The juvenile chick is slightly different from an adult. It has a black crown and a less rufous head. Both of them have a yellowish eye color.

A Japanese and Malayan night heron has a great resemblance to each other. They both have a relatively short bill and are brown overall. Both of them also have a dark line that starts from their neck and goes till their upper belly. However, the Malayan night heron is slightly bigger than the Japanese night heron.

Japanese night heron breeding season continues from May to July.

How cute are they?

Though these birds are not considered very cute, they do have a very appealing appearance. Their rufous head, and yellow eyes distinct them from another night heron.

How do they communicate?

The Japanese night heron has a very low call, which they usually use to communicate with each other. The male bird also uses certain displays in order to attract a female bird during the mating season. They also use a barking call as a signal of distress or when they are disturbed.

How big is a Japanese night heron?

Compared to a green heron, which is 16.1-18.1 in (41-46 cm) long, a Japanese night heron which has an average length of 16.9-18.5 in (43-47 cm) appears to be of the same size. However, if compared to a gray heron with an approximate length of 33.1-40.2 in (84-102 cm), the Japanese night heron appears to be almost twice as small.

How fast can a Japanese night heron fly?

Though the exact flying speed of a Japanese night heron is unknown, records show that on average a night heron can fly at a speed of 35 mph (56.3 kph).

How much does a Japanese night heron weigh?

On average a mature Japanese night heron weighs up to 17.6-19.4 oz (500-550 g).

What are the male and female names of the species?

Unfortunately, these rare species have no specific names allotted separately for the male and female birds.

What would you call a baby Japanese night heron?

A Japanese night heron baby is generally referred to as a chick or a juvenile.

What do they eat?

As this species is carnivorous, they are found feeding on various things. They use their bill to prey on insects. The diet of this species of birds usually includes snails and earthworms from grounds, while they are living in heavily forested areas. Sometimes, due to the diverse breeding range of this species, they are also found feeding on small crabs and small fishes while they are a resident in places near shallow waters.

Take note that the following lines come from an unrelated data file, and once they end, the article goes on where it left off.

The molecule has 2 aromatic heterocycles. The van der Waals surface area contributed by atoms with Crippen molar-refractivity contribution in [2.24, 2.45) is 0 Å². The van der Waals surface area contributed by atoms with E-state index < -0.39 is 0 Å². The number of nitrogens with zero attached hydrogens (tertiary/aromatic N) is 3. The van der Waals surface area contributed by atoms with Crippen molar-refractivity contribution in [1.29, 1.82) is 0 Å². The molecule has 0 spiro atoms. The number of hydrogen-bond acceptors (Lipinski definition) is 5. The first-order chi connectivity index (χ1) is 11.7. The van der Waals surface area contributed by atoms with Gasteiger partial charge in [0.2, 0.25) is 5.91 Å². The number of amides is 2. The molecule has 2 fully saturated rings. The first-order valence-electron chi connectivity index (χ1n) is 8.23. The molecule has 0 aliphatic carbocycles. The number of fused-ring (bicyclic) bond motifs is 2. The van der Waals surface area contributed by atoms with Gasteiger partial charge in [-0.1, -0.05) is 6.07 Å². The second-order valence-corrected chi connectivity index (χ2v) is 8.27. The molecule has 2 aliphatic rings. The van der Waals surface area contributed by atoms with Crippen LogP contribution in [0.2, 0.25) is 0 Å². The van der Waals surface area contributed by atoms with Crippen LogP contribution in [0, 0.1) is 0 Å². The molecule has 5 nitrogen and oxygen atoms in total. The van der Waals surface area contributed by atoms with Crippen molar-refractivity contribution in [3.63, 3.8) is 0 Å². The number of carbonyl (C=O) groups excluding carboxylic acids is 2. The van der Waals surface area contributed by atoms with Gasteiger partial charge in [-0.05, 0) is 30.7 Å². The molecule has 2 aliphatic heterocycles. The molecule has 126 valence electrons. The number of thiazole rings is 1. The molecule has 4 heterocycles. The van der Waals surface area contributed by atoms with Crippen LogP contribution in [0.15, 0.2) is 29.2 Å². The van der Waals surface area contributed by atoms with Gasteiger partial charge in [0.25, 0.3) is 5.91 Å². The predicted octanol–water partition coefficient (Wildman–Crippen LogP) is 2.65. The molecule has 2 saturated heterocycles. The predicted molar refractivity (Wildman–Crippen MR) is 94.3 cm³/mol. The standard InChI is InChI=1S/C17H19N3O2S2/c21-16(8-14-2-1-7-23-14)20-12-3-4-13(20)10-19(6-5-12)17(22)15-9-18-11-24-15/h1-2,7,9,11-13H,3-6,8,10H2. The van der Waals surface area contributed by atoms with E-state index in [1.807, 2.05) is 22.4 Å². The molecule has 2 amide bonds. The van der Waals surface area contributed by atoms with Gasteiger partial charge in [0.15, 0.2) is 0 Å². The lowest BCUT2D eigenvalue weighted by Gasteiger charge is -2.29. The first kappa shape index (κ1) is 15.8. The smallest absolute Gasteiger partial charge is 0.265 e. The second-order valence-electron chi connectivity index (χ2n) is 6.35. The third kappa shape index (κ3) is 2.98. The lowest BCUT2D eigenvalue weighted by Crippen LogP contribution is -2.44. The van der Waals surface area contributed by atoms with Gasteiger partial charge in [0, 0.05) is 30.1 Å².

Are they dangerous?

This species of night heron is not considered to be dangerous at all. According to records, only the great blue heron is capable of hurting people with its bill, when disturbed or provoked.

Would they make a good pet?

The Japanese night heron is a very social bird and prefers to live in its own colonies. As they already have a very short life span, debarring them from their colonies and keeping them captive will shorten their life span.

Did you know...

The whole global population of these birds is mainly nocturnal or crepuscular by nature, but some records suggest that they also come out in the morning, usually when the weather is cloudy.

They are called night herons for their nocturnal nature.

A group of herons collectively are referred to as a hedge, a battery, or a pose.

Are Japanese night herons endangered?

According to the IUCN Red List, the population trend of this species is gradually declining, which makes the Japanese night heron endangered and vulnerable. The introduction of Siberian weasel and nest infestation of crows are also a major cause of this.

Deforestation, wood harvesting, housing, and urbanization is causing this species to constantly move to non-breeding areas. The life span of these birds is already very short and these threats are affecting the whole population and their conservation status.

What does heron symbolize in Japan?

The Japanese night heron is mainly a resident of Japan during the summer. Besides Japan, they often migrate to the Philippines and Hong Kong in the winters. The migration process starts after the breeding season as they leave Japan in a flock of 1,000 birds.

They tend to continue their migration in mixed flocks which include other species like the black-crowned night heron. During migration, it is often recorded that these birds overshoot their destination and instead reach the islands of Indonesia or the Palau islands.

Here at Kidadl, we have carefully created lots of interesting family-friendly animal facts for everyone to discover! For more relatable facts, check out these Andean flamingo interesting facts and reddish egret fun facts pages.

You can even occupy yourself at home by coloring in one of our free printable types of birds coloring pages.

Second image by Kogado.